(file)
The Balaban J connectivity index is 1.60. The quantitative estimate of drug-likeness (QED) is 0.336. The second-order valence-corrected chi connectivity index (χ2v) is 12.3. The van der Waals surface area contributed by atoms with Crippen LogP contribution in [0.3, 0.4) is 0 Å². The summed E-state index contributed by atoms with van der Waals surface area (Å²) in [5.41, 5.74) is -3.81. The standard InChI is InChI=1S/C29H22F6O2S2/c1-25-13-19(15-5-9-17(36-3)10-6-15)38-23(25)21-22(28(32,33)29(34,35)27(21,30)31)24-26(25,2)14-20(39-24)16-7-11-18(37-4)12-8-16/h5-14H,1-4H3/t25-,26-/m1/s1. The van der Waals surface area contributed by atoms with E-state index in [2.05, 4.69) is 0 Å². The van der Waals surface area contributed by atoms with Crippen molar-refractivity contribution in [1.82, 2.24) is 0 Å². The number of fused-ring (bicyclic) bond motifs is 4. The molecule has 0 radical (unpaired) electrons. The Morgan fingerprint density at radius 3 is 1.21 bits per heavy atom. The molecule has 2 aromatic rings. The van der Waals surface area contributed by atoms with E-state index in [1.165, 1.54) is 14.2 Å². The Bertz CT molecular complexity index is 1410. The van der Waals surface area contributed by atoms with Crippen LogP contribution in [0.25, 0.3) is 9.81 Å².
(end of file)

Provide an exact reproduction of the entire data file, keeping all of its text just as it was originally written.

The Balaban J connectivity index is 1.60. The quantitative estimate of drug-likeness (QED) is 0.336. The second-order valence-corrected chi connectivity index (χ2v) is 12.3. The van der Waals surface area contributed by atoms with Crippen LogP contribution in [0.3, 0.4) is 0 Å². The summed E-state index contributed by atoms with van der Waals surface area (Å²) in [5.41, 5.74) is -3.81. The standard InChI is InChI=1S/C29H22F6O2S2/c1-25-13-19(15-5-9-17(36-3)10-6-15)38-23(25)21-22(28(32,33)29(34,35)27(21,30)31)24-26(25,2)14-20(39-24)16-7-11-18(37-4)12-8-16/h5-14H,1-4H3/t25-,26-/m1/s1. The van der Waals surface area contributed by atoms with E-state index in [2.05, 4.69) is 0 Å². The van der Waals surface area contributed by atoms with Crippen molar-refractivity contribution in [1.82, 2.24) is 0 Å². The number of fused-ring (bicyclic) bond motifs is 4. The molecule has 0 radical (unpaired) electrons. The Morgan fingerprint density at radius 3 is 1.21 bits per heavy atom. The molecule has 2 aromatic rings. The van der Waals surface area contributed by atoms with E-state index in [1.165, 1.54) is 14.2 Å². The Bertz CT molecular complexity index is 1410. The van der Waals surface area contributed by atoms with Crippen LogP contribution in [0.25, 0.3) is 9.81 Å².